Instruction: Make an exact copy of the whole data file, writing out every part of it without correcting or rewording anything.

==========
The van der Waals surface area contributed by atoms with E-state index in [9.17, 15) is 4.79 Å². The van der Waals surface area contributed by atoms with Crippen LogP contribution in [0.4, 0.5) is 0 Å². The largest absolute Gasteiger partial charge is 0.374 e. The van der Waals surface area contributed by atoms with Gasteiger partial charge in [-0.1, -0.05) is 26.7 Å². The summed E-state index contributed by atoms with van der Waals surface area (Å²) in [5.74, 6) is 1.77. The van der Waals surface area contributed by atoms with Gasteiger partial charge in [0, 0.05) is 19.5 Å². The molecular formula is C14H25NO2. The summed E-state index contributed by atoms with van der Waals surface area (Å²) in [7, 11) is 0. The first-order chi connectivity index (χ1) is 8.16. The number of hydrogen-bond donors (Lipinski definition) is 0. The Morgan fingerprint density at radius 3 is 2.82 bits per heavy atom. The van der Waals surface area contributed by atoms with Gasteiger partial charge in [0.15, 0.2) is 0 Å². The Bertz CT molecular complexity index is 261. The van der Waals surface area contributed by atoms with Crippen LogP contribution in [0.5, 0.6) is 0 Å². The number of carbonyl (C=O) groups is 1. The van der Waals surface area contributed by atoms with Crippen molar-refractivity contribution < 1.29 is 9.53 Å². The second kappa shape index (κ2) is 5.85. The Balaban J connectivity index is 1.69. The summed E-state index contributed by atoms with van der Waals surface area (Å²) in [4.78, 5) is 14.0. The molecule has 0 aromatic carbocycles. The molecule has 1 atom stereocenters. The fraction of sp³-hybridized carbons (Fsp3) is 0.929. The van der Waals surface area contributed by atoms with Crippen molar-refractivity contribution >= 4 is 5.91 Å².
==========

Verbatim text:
The van der Waals surface area contributed by atoms with E-state index in [9.17, 15) is 4.79 Å². The van der Waals surface area contributed by atoms with Crippen LogP contribution in [0.4, 0.5) is 0 Å². The largest absolute Gasteiger partial charge is 0.374 e. The van der Waals surface area contributed by atoms with Gasteiger partial charge in [-0.1, -0.05) is 26.7 Å². The summed E-state index contributed by atoms with van der Waals surface area (Å²) in [5.74, 6) is 1.77. The van der Waals surface area contributed by atoms with Gasteiger partial charge in [0, 0.05) is 19.5 Å². The molecular formula is C14H25NO2. The summed E-state index contributed by atoms with van der Waals surface area (Å²) in [7, 11) is 0. The first-order chi connectivity index (χ1) is 8.16. The number of hydrogen-bond donors (Lipinski definition) is 0. The Morgan fingerprint density at radius 3 is 2.82 bits per heavy atom. The van der Waals surface area contributed by atoms with Gasteiger partial charge in [0.15, 0.2) is 0 Å². The Bertz CT molecular complexity index is 261. The van der Waals surface area contributed by atoms with Crippen LogP contribution in [0.5, 0.6) is 0 Å². The number of carbonyl (C=O) groups is 1. The van der Waals surface area contributed by atoms with Crippen molar-refractivity contribution < 1.29 is 9.53 Å². The second kappa shape index (κ2) is 5.85. The Balaban J connectivity index is 1.69. The summed E-state index contributed by atoms with van der Waals surface area (Å²) in [4.78, 5) is 14.0. The molecule has 0 aromatic carbocycles. The molecule has 1 atom stereocenters. The fraction of sp³-hybridized carbons (Fsp3) is 0.929. The van der Waals surface area contributed by atoms with Crippen molar-refractivity contribution >= 4 is 5.91 Å².